The Marfan Foundation Makes an Impact on Capitol Hill
On January 13, The Marfan Foundation was highlighted on Capitol Hill with a most impressive Congressional Briefing. After the Briefing, three teams of people from our Marfan syndrome and related disorders community then visited their Congressional representatives and their aides to tell their stories and ask them to take action to help advance our mission. What we accomplished was critical to advancing research and awareness of Marfan syndrome among our lawmakers, who have the power to introduce and support funding decisions on research and bring public health issues to the national forefront.
Said Dr. Gary Gibbons, the director of the National Heart, Blood, and Lung Institute of the National Institutes of Health, “Unity of the citizens drives the science. We need you, the patients, to turn discovery into health.”
Why, you may ask, would Congress care about Marfan syndrome and related disorders? The answer is simple: because through our work over the past 35 years, we have told them why it was important, shared the stories of people whose lives are impacted, brought together leading researchers who have maximized governmental funding (through the National Institutes of Health - NIH) to impact patient care, and been an exemplary partner in symposia to advance science and research collaborations, including the federally-funded study on atenolol and losartan.
This year’s Congressional Briefing at the Rayburn Building on Capitol Hill illustrated our stature among government leaders. Both Dr. Gibbons and Dr. Steve Katz, director of the National Institute of Arthritis, Musculoskeletal, and Skin Diseases, gave presentations to Congressional representatives about Marfan syndrome research, recent advances, and the potential for breakthrough science on the horizon that can significantly enhance patient care.
We also honored three Congressional representatives who have championed our cause in Congress: Bill Flores (Texas), Steve Israel (New York), and Chris Von Hollen (Maryland). Members of our Marfan community – Isaiah Austin and Owen Gray – shared their story and spoke about how important governmental support is to their futures.
Later we visited about a dozen different representatives on both the House and Senate side of Congress to educate them about Marfan syndrome, urge them to support additional funding for NIH, and talk about possible ways to improve athlete screening among youngsters. In addition to Isaiah, Owen, and Owen’s dad, Rod Gray, several other members of our community joined us: Mary Ahearn (Maryland), Kathleen Mimnagh, MD (West Virginia), Colleen Tennant and her children, Seth and Annelise (North Carolina), and Rouzbeh Amini, PhD (Ohio).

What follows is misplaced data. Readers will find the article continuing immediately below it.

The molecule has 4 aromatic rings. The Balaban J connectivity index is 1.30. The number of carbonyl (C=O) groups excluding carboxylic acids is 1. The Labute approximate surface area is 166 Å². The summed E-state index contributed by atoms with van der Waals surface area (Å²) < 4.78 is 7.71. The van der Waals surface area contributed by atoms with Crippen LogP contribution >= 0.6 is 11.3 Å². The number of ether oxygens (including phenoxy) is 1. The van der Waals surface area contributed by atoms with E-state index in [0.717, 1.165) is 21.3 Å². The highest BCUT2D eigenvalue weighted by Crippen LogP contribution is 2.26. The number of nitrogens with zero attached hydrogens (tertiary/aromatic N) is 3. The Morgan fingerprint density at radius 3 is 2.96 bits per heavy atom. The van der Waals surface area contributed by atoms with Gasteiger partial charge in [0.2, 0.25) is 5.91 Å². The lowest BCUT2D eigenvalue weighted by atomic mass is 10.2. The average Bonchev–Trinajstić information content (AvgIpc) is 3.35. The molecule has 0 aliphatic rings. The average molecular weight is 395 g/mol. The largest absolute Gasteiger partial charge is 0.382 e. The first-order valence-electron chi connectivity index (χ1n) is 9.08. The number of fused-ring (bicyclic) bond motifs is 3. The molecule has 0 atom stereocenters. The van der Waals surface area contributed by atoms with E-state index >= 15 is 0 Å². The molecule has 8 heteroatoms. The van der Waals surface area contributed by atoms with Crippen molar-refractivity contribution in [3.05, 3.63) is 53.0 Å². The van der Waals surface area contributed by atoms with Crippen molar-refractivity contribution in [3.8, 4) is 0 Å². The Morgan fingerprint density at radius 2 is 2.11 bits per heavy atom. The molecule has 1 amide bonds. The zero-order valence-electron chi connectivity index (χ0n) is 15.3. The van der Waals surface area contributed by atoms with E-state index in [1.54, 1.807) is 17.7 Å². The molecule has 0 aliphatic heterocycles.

Hearing the stories of people in our community – the constituents/voters of the representatives – elevates the profile of Marfan syndrome. Rep. Von Hollen told us, “It’s really important for you to come to Congress and raise awareness. It puts Marfan on the Congressional radar and makes us focus.”
"I was just hoping Isaiah and I would be able to meet as many representatives as possible to tell our stories and raise awareness of Marfan syndrome and the Marfan Foundation. I was very impressed with the Senators, Congressmen, and staff members we met because they were so interested in us,” said Owen Gray. “I was really impressed that they wanted to learn more about Marfan syndrome. I definitely feel our time was well spent as we educated decision makers on issues that are important to the entire Marfan community.”
Owen went on to talk about his experience meeting the Congressmen from Texas, Representatives Flores and McCaul. He said, “Both of these men gave us a significant amount of their time, asked a lot of questions, and wanted to get to know me personally. I definitely feel like our time in Washington was well spent.”
If you are interested in getting involved with the Foundation’s legislative activities, please download our advocacy guide from our website. If you have any questions, please contact Diane McKenzie at firstname.lastname@example.org.